Sofie Cairo defends her PhD thesis

Sofie Cairo defends his PhD thesis:"Essays on Economic Consequences of Complex Public Policies and Fertility Desires"


Sofie Cairo

Title:"Essays on Economic Consequences of Complex Public Policies and Fertility Desires"

Time and place: 15 January 2021 at 14:00. Link to attend the PhD defense follows here: :

Assessment Committee

Associate Professor Mette Gørtz, Department of Economics, University of Copenhagen (chairman)
Professor Gesine Stephan, Friedrich Alexander Universität, Germany
Professor Petter Lundborg, Lund University, Sweden

A copy of the thesis can be obtained from

The PhD dissertation consists of three self-contained chapters. In the first chapter, I study the importance of fertility desires of young women for their later life outcomes. Matching data from the Danish Longitudinal Survey of Youth with rich administrative records, I empirically investigate the direct link between young women’s fertility desires and their family formation and labor market outcomes. I find that desiring a large family translates into earlier childbearing and is associated with significant increases in realized fertility levels. Moreover, desiring a large family is associated with cumulative wage losses over working career equivalent to 8% of mean sample wage income. Wage losses reflect delayed labor market entry and decreased labor supply over working career among women desiring a large family reflected in less full-time employment and more part-time employment.
The second and third chapters focus on complex public policies, such as sanctions and work requirements, and their effect on job search and labor market outcomes of benefit recipients. These chapters rely on evidence from recent large-scale field experiments among Danish jobseekers conducted in collaboration with The Danish Agency for Labor Market and Recruitment.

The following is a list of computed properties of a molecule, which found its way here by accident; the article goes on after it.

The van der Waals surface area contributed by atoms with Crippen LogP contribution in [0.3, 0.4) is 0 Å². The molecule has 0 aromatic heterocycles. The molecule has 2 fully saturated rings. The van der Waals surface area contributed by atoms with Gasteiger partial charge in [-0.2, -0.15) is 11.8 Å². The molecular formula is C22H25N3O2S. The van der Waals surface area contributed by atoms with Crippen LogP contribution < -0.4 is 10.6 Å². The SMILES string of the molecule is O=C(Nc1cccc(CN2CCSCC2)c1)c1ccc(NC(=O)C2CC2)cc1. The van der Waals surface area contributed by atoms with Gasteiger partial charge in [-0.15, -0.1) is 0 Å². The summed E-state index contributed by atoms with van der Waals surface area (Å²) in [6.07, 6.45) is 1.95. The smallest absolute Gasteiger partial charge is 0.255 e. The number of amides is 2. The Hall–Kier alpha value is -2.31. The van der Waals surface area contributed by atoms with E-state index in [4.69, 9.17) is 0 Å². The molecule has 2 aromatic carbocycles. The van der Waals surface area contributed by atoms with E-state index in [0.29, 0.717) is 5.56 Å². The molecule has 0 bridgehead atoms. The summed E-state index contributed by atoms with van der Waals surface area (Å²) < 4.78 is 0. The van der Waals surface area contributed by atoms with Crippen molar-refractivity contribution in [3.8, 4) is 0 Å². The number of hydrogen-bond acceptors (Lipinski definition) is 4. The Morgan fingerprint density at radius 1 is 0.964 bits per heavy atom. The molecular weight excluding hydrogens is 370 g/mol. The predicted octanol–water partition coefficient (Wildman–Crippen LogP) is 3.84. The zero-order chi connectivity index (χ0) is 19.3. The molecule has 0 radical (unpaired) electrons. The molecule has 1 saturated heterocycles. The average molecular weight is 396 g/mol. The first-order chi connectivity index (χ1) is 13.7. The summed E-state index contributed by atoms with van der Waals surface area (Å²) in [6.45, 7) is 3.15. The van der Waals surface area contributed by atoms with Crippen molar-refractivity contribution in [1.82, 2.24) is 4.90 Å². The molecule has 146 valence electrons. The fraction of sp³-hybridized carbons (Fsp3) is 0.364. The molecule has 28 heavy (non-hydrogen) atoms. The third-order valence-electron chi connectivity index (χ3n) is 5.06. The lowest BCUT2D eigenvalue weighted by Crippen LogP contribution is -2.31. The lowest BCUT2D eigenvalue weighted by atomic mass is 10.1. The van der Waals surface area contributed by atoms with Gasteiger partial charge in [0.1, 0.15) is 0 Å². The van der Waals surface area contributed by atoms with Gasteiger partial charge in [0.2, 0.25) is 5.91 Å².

In the second chapter, which is joint work with Steffen Altmann, Robert Mahlstedt, and Alexander Sebald, we study how job seekers’ understanding of complex unemployment insurance (UI) benefit rules affects their job search and labor market outcomes based on a randomized controlled trial among the universe of Danish UI benefit recipients. Our intervention exogenously promotes the usage of an online information tool that provides individuals with personalized information on how their accumulated working time can be used to prolong their potential benefit period. We match data from our experiment with an online survey and comprehensive administrative records. The intervention improves job seekers’ understanding of prevailing labor market rules significantly, while consequences for realized labor market outcomes crucially depend on timing of treatment. For long-term benefit recipients, who are close to benefit expiration, the treatment increases their probability of working in temporary and part-time jobs, but reduces their overall working hours and earnings.

In the third and last chapter, which is written with Robert Mahlstedt, we identify causal effects of warnings and information about enforced sanctions on subsequent labor market outcomes of welfare recipients based on a large-scale field experiment. We disentangle the effect of providing (i) general information about existing work requirements and (ii) personalized information regarding the individual’s own situation. Although warnings generally reduce the likelihood of being sanctioned, the provision of general information reduces subsequent earnings and working hours. Providing access to personalized information counteracts the negative effect of the warning and stimulates exits from welfare. The latter is partly explained by a greater usage of other types of income support not subject to the sanction regime. Information about already enforced sanctions improve the labor market performance of welfare recipients without the economic support of a partner.